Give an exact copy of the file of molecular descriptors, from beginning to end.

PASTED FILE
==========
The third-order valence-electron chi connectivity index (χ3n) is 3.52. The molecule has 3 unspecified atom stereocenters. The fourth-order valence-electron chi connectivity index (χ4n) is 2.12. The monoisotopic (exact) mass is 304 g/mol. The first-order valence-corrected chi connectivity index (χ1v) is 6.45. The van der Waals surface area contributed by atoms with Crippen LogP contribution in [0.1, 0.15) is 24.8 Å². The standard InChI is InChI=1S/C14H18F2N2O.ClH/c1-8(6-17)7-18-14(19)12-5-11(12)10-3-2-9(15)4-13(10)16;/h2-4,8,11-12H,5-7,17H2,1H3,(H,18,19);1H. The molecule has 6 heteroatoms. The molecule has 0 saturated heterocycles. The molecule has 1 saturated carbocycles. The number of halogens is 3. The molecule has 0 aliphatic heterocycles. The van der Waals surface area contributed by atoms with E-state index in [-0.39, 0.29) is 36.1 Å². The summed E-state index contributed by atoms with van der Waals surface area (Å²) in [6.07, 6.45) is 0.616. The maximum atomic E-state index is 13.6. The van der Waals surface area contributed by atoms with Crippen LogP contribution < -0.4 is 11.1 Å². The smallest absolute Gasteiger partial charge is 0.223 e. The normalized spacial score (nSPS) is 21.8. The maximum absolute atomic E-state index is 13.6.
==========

The third-order valence-electron chi connectivity index (χ3n) is 3.52. The molecule has 3 unspecified atom stereocenters. The fourth-order valence-electron chi connectivity index (χ4n) is 2.12. The monoisotopic (exact) mass is 304 g/mol. The first-order valence-corrected chi connectivity index (χ1v) is 6.45. The van der Waals surface area contributed by atoms with Crippen LogP contribution in [0.1, 0.15) is 24.8 Å². The standard InChI is InChI=1S/C14H18F2N2O.ClH/c1-8(6-17)7-18-14(19)12-5-11(12)10-3-2-9(15)4-13(10)16;/h2-4,8,11-12H,5-7,17H2,1H3,(H,18,19);1H. The molecule has 6 heteroatoms. The molecule has 0 saturated heterocycles. The molecule has 1 saturated carbocycles. The number of halogens is 3. The molecule has 0 aliphatic heterocycles. The van der Waals surface area contributed by atoms with E-state index in [-0.39, 0.29) is 36.1 Å². The summed E-state index contributed by atoms with van der Waals surface area (Å²) in [6.07, 6.45) is 0.616. The maximum atomic E-state index is 13.6. The van der Waals surface area contributed by atoms with Crippen LogP contribution < -0.4 is 11.1 Å². The smallest absolute Gasteiger partial charge is 0.223 e. The normalized spacial score (nSPS) is 21.8. The maximum absolute atomic E-state index is 13.6.